While Graham has focused his committee on actions inside the Justice Department in 2016 and 2017, Johnson has focused his interest in the State Department — and alleged efforts by officials there to foment law enforcement interest in the allegations of British intelligence operative Christopher Steele. That has been aided by troves of documents handed over by the Trump administration — and more could be on its way.
Johnson and Graham last month sought and quickly received a list of Obama administration officials who sought to deanonymize foreign intelligence intercepts involving Gen. Michael Flynn — exchanges that ultimately led to his prosecution on charges of lying to the FBI. The senators are expected to receive similar information in the coming weeks about “unmaskings” ordered for other Trump campaign officials and potentially members of Trump’s family.
The Flynn unmasking revelations have fueled furious attacks on the Obama officials in the conservative media and from Trump himself, though Democrats argue that the scrutiny of the intercepts involving Flynn was both legal and justified for national security reasons.
Separately from his investigation into the origins of the Trump probes, Johnson is also investigating Burisma, the Ukrainian energy firm that employed Biden’s son Hunter as a board member from 2014 to 2019. The committee voted on party lines last month to authorize subpoenas targeting a Washington public affairs firm, Blue Star Strategies, hired by Burisma to open doors in the U.S. government.
Johnson is conducting both investigations in tandem with Sen. Charles E. Grassley (R-Iowa), the powerful chairman of the Senate Finance Committee, and in both instances, Johnson has indicated he intends to issue findings before the November election. Earlier this year he signaled outright intent to deliver a political impact as he move to issue subpoenas in the Burisma case.
Johnson said he is aiming to have a report on Burisma’s activity — probably focused on its dealings through Blue Star inside the Obama State Department — sometime this summer, with a report on the origins of the Trump investigations in the fall — aligning with Graham’s own timeline of delivering a report in October.
The Burisma probe has sparked more serious Democratic objections rooted in Johnson’s potential reliance on materials provided by Andriy Telizhenko, a former Ukrainian diplomat who worked as a consultant for Blue Star Strategies on Burisma-related matters during Hunter Biden’s board tenure. Telizhenko, Democrats and some Republicans have warned, could be spreading Russian disinformation meant to disrupt the 2020 election.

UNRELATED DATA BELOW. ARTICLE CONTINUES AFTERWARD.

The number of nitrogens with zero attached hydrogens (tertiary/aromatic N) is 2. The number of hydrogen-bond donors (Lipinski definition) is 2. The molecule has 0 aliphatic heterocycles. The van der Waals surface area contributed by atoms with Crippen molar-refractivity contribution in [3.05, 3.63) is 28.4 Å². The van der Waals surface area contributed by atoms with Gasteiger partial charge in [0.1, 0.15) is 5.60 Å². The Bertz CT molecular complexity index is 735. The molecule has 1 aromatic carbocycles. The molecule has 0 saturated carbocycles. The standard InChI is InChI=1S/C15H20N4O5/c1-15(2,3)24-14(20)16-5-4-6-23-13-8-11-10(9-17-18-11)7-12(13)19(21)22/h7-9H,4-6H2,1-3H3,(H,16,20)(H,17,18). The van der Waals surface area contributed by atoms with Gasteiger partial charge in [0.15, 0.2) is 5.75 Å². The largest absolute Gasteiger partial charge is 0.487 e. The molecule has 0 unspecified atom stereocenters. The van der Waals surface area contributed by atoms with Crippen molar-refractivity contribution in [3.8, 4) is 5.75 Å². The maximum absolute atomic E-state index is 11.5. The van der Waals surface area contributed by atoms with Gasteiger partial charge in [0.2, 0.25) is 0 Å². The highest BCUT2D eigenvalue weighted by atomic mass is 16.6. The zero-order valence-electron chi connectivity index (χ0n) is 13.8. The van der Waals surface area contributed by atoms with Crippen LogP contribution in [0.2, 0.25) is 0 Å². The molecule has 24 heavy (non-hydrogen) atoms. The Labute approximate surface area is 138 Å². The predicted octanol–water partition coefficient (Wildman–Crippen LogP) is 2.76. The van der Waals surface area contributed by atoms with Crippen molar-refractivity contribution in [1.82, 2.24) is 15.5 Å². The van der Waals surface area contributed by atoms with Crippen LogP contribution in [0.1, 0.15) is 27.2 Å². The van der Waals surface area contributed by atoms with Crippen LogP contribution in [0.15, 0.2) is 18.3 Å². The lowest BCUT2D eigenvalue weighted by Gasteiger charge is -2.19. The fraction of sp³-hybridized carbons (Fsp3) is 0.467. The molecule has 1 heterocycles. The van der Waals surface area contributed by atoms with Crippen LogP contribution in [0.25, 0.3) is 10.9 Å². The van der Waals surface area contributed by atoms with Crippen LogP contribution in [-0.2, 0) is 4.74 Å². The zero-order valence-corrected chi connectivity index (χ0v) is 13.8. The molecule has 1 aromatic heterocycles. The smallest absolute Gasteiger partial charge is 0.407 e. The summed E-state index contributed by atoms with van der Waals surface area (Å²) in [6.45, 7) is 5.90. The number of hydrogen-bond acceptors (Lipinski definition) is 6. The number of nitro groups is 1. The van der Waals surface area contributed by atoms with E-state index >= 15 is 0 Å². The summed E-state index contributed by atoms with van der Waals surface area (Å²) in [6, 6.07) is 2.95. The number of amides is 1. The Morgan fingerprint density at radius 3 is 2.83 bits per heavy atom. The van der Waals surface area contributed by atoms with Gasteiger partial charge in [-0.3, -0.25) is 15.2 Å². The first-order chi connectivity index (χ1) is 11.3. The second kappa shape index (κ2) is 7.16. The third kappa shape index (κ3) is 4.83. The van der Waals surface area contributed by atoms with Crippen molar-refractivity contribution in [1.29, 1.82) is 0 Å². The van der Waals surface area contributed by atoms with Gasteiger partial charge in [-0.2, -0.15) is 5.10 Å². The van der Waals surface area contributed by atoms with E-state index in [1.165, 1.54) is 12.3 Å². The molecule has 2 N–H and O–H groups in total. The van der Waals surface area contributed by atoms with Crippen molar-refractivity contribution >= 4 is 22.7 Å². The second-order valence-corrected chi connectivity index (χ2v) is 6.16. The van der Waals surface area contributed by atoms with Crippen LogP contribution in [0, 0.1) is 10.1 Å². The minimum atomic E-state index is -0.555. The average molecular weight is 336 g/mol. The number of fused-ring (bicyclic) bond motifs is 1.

Aside from the Blue Star materials, which are protected by a nondisclosure agreement, Telizhenko said in an interview last month that he had already shared more than 100 emails with Johnson’s committee sent before and after his Blue Star tenure and has been in routine communication with committee staff.
Johnson told reporters earlier this year that he was treating Telizhenko’s materials with appropriate skepticism and defended dealing with him to uncover how Burisma may have influenced U.S. policy using Hunter Biden’s name for access inside the Obama administration.
Still, the political overtones of the probe have meant hiccups for Johnson. Sen. Mitt Romney (R-Utah) withheld support for a Telizhenko subpoena, forcing Johnson to subpoena Blue Star instead. And Romney said Wednesday that he would back the subpoena of Obama officials only after requesting “adjustments” to exclude inspectors general and to avoid duplicating other committees’ requests. He also signaled his dismay that Johnson was not investigating other matters.
“It’s not, in my opinion, the appropriate priority for the committee,” he said Wednesday. “But he sets the agenda, and there was wrongdoing identified by the inspector general, so I will support it.”
Donald K. Sherman, deputy director of Citizens for Responsibility and Ethics in Washington, said Johnson and other chairmen indeed have wide leeway to direct their panels. But it was notable, he said, that the Trump administration was cooperating with the panel in an apparent effort to embarrass the Obama administration and Biden while at the same time stonewalling Democratic oversight requests in the House.
That, he said, suggested that the Senate probes are political exercises rather than legitimate fact-finding efforts.
“There really aren’t a lot of checks on Congress launching political investigations — we’ve seen it time and time again,” said Sherman, a former Democratic oversight counsel to the Homeland Security and Governmental Affairs Committee. “The more pressing question is why isn’t the State Department treating oversight requests from Republicans and Democrats in the same way?”
David Stern in Kyiv, Ukraine, contributed to this report.